David D. Smith

Well, I think, notwithstanding all the stuff that's going on in the marketplace, I think what you have to do is just focus on our numbers. And our numbers kind of tell the story, don't they? That notwithstanding all of the stuff that's going on the marketplace and all the opportunities in places people couldn't watch television, all the delayed basis things they can watch television, and the fact the matter is, we're doing fine. If all those things didn't exist, would we be doing better? I think that's a fair statement. The market is what it is. We just have to learn to adapt to it and be thoughtful about how to compete against it, that's all. So this is what we do every day. It doesn't come as any shock or surprise. But again, our numbers tell the story that are reflective of the real marketplace and all the competition that's out there. So...

David B. Amy

Yes. There was a conference just -- or one of the -- kind of webcast call-in from one of the other banks the other day that was all about over-the-top and what's going on with viewing, et cetera. And it was pretty interesting how, at the end of the day, the consultants that put the research together come back to over-the-air broadcasting and say without over-the-air broadcasting, none of these models work, whether it's cable or whatever. It all gets back to the demands by the consumer or over-the-air television.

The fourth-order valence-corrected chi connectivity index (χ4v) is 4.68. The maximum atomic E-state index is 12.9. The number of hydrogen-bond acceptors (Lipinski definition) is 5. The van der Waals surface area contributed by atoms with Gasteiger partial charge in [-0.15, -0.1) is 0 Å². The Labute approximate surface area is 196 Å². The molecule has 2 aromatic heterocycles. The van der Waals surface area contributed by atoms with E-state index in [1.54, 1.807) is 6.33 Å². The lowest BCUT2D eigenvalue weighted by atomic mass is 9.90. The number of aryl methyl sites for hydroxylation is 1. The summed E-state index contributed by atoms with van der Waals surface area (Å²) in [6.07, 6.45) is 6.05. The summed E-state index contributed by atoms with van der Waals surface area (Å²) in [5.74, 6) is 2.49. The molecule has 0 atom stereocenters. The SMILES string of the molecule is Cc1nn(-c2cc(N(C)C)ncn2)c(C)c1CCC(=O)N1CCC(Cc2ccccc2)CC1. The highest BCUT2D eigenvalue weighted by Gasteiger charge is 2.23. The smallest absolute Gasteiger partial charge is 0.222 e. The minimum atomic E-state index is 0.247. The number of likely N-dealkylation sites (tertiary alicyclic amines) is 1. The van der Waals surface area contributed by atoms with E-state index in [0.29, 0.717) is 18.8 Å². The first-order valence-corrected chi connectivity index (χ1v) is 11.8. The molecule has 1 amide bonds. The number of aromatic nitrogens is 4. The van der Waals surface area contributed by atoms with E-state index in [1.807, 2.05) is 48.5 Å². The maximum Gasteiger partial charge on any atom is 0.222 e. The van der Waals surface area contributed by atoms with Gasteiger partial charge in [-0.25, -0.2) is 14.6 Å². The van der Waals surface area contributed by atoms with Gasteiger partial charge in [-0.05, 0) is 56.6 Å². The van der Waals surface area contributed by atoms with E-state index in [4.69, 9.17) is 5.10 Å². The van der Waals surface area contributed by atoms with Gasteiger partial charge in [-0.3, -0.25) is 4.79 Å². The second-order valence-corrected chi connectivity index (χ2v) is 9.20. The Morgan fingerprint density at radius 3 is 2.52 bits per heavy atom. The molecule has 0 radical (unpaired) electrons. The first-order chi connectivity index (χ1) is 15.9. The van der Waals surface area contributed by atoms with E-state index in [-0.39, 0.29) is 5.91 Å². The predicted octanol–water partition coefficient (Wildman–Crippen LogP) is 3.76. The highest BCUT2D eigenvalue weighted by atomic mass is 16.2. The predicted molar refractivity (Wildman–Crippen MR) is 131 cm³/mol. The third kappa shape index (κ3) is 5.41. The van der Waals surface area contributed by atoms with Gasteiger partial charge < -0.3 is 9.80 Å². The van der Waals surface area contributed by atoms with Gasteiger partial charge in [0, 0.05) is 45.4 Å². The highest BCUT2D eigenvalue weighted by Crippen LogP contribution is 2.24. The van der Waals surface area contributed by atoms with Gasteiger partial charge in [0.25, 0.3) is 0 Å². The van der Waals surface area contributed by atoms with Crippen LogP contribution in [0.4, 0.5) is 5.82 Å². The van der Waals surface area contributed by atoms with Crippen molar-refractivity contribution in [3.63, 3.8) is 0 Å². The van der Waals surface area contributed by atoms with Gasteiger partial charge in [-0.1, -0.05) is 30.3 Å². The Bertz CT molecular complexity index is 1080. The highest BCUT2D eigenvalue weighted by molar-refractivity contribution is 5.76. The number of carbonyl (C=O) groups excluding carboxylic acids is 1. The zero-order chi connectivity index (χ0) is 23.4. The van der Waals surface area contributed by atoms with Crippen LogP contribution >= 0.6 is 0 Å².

David D. Smith

We're still the dominant place people go to, to find out what's going on. Are they going to 42 other places? Of course they are. We all do. But the fact that the matter is, is at 5:00 in the afternoon, or 6:00 or 11:00 at night, or 7:00 in the morning, where they're going? They're coming to us because they want to know what's going on in the local marketplace. All news is local. All sports is local. The best majority of all advertising is now local. And we're a local business.

Aaron Watts - Deutsche Bank AG, Research Division

Great. Let me ask one more question. Over the last week or so, lot of the distributors have announced earnings and held calls, been asked about Aereo and their technology. And I think there's been some rhetoric that they would consider that technology if programming cost continued to rise. I'm curious with retrans and subscriber fees becoming a bigger piece of your revenue pie, how much of a threat is that down the road? Or do you think that's more rhetoric?

David D. Smith